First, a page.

Are you a Quanah or a Parker?

September 24, 2022 Comments Off on Are you a Quanah or a Parker?

I just finished reading “Comanches: The Destruction of a People” by notorious racist and white apologist T.R. Fehrenbach. It is a true history, however, in the purest sense of the word, “his story” of how things happened without any special regard to facts, perspective, philosophy, or time. From start to finish it is an Anglo man’s anthropological myth about why things are. As the Germans love to say, “Der Sieger schreibt die Geschichte.”

The victor writes the history.

Yet it makes for brutal and unflinching reading, as do all such accounts in which old white men tell the cultural secrets and histories of races other than theirs. Within the book there is brief attention paid to the abduction and return of Cynthia Ann Parker and her Comanche son Quanah, the last of the chieftains and the only one never defeated in battle.

The Parkers ended up with a county named after them and a long line of Texas descendants who played various roles in the story of the state. Quanah’s descendants intermarried and became reservation residents in Oklahoma, or formed communities and families within white culture.

For me the story of the Comanche conquest of Spanish, French, Mexican, Texan, and American empires and their subsequent defeat was less interesting than the dichotomy it posed for all people. Are you, like Quanah, a wanderer on the plains, content to change homes with the seasons and following the opportunities of food and shelter as the seasons provide? Or are you a Parker, holed up in your stockade, making your own future and defending yourself from the barbarians at your gate?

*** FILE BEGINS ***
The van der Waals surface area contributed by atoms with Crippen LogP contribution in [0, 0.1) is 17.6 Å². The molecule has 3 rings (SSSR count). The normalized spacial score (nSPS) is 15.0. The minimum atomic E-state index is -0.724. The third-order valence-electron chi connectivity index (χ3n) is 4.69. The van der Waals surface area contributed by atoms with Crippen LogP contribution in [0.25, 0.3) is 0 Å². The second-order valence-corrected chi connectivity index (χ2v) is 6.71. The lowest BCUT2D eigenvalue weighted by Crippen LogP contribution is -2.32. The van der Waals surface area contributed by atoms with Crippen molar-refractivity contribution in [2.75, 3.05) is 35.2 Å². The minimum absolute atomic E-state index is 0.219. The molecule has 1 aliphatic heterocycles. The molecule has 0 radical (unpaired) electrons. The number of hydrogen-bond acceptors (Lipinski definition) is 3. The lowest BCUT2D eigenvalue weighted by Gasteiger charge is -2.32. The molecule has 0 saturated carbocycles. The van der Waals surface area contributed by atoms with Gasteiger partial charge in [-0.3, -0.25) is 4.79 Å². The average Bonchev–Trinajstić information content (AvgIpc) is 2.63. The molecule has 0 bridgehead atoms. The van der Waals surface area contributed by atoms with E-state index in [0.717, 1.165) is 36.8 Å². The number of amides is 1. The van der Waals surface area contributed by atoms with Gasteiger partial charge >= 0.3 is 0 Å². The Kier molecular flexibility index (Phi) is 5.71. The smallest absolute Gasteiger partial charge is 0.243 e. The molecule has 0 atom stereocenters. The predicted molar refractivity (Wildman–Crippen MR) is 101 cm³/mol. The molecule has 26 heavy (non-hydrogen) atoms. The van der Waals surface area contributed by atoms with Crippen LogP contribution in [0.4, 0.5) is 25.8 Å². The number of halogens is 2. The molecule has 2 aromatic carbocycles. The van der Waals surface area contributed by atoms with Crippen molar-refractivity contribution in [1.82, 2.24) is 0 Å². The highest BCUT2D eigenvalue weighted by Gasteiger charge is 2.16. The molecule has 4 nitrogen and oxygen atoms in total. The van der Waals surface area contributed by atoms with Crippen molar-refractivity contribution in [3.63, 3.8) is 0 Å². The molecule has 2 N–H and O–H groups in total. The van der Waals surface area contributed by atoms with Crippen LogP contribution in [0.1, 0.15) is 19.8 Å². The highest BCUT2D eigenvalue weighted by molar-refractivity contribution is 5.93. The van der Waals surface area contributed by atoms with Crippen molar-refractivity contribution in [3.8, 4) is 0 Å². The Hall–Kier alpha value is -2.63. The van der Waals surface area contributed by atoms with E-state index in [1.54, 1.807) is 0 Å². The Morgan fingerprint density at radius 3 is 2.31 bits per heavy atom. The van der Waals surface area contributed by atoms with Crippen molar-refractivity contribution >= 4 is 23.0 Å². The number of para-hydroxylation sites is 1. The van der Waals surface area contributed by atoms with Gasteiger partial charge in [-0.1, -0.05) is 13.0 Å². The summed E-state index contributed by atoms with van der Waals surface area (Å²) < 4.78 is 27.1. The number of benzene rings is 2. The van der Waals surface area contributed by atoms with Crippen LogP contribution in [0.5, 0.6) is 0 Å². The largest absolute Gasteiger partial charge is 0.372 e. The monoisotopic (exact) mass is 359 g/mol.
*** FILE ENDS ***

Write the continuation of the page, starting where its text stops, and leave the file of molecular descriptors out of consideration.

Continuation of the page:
Are you a wanderer or a farmer?

The dichotomy isn’t simple. The Parkers were in fact wanderers who had strayed out to the very edge of the Comancheria frontier. Quanah’s band moved with the bison but essentially lived in the same encampments throughout the year. They were finally reduced in their winter stronghold at Palo Duro canyon on the high plains of Texas, where they spent every winter in a lifestyle just as sedentary as the Parkers.

Quanah and his band had every bit the sense of belonging and ownership that the Texans had. The only difference was that whites defined territory with metes, bounds, and title to land whereas the Comanches defined it as wherever they found the bison. The Comanches were wanderers only to whites. In their view, they had clear boundaries and stayed within them. No Comanche ever got up one day and decided to raid Ireland.

What separates the two mindsets is a sense of time, and you see it today. There are people who would rather live happily today and worry about tomorrow when it comes, and there are those who would rather suffer today so that they can, perhaps, enjoy happiness in the future.

Homeless and very poor people are not invariably unhappy by any means. One man I met on the Kern River bike path, in his 70’s, had been living in a tent for several years. He was tanned and fit and smiling. I asked him how he liked living on the banks of the river.

“I love it,” he said.


“No one bothers me. It’s hard but it keeps me healthy and strong. I eat well and have everything I need.”

Healthy, strong, free. He never mentioned sad, lonely, afraid.

Could be worse.



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